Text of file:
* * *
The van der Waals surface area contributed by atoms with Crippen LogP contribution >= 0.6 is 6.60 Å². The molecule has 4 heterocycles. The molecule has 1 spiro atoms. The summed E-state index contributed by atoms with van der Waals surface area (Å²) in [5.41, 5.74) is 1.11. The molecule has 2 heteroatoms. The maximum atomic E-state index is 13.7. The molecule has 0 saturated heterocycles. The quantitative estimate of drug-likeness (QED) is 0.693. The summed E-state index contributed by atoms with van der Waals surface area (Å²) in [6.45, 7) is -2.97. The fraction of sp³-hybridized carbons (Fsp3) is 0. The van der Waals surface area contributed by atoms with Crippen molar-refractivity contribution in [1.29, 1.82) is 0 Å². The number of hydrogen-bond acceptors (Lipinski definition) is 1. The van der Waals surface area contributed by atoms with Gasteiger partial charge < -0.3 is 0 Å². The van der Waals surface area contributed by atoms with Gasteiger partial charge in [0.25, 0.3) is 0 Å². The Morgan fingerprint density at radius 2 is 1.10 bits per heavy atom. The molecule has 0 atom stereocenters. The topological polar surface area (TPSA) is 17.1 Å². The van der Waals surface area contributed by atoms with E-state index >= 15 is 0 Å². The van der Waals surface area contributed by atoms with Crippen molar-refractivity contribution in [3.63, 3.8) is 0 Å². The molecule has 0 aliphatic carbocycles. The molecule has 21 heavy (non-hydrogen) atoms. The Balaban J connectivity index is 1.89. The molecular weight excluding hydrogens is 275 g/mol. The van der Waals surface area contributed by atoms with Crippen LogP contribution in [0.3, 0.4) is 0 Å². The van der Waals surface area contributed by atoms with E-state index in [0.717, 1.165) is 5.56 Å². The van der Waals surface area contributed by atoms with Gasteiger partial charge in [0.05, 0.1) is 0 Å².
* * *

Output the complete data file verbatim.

The van der Waals surface area contributed by atoms with Crippen LogP contribution >= 0.6 is 6.60 Å². The molecule has 4 heterocycles. The molecule has 1 spiro atoms. The summed E-state index contributed by atoms with van der Waals surface area (Å²) in [5.41, 5.74) is 1.11. The molecule has 2 heteroatoms. The maximum atomic E-state index is 13.7. The molecule has 0 saturated heterocycles. The quantitative estimate of drug-likeness (QED) is 0.693. The summed E-state index contributed by atoms with van der Waals surface area (Å²) in [6.45, 7) is -2.97. The fraction of sp³-hybridized carbons (Fsp3) is 0. The van der Waals surface area contributed by atoms with Crippen molar-refractivity contribution in [1.29, 1.82) is 0 Å². The number of hydrogen-bond acceptors (Lipinski definition) is 1. The van der Waals surface area contributed by atoms with Gasteiger partial charge < -0.3 is 0 Å². The van der Waals surface area contributed by atoms with Gasteiger partial charge in [0.25, 0.3) is 0 Å². The Morgan fingerprint density at radius 2 is 1.10 bits per heavy atom. The molecule has 0 atom stereocenters. The topological polar surface area (TPSA) is 17.1 Å². The van der Waals surface area contributed by atoms with E-state index >= 15 is 0 Å². The van der Waals surface area contributed by atoms with Crippen molar-refractivity contribution in [3.63, 3.8) is 0 Å². The molecule has 0 aliphatic carbocycles. The molecule has 21 heavy (non-hydrogen) atoms. The Balaban J connectivity index is 1.89. The molecular weight excluding hydrogens is 275 g/mol. The van der Waals surface area contributed by atoms with Crippen LogP contribution in [0.3, 0.4) is 0 Å². The van der Waals surface area contributed by atoms with E-state index in [0.717, 1.165) is 5.56 Å². The van der Waals surface area contributed by atoms with Gasteiger partial charge in [0.05, 0.1) is 0 Å².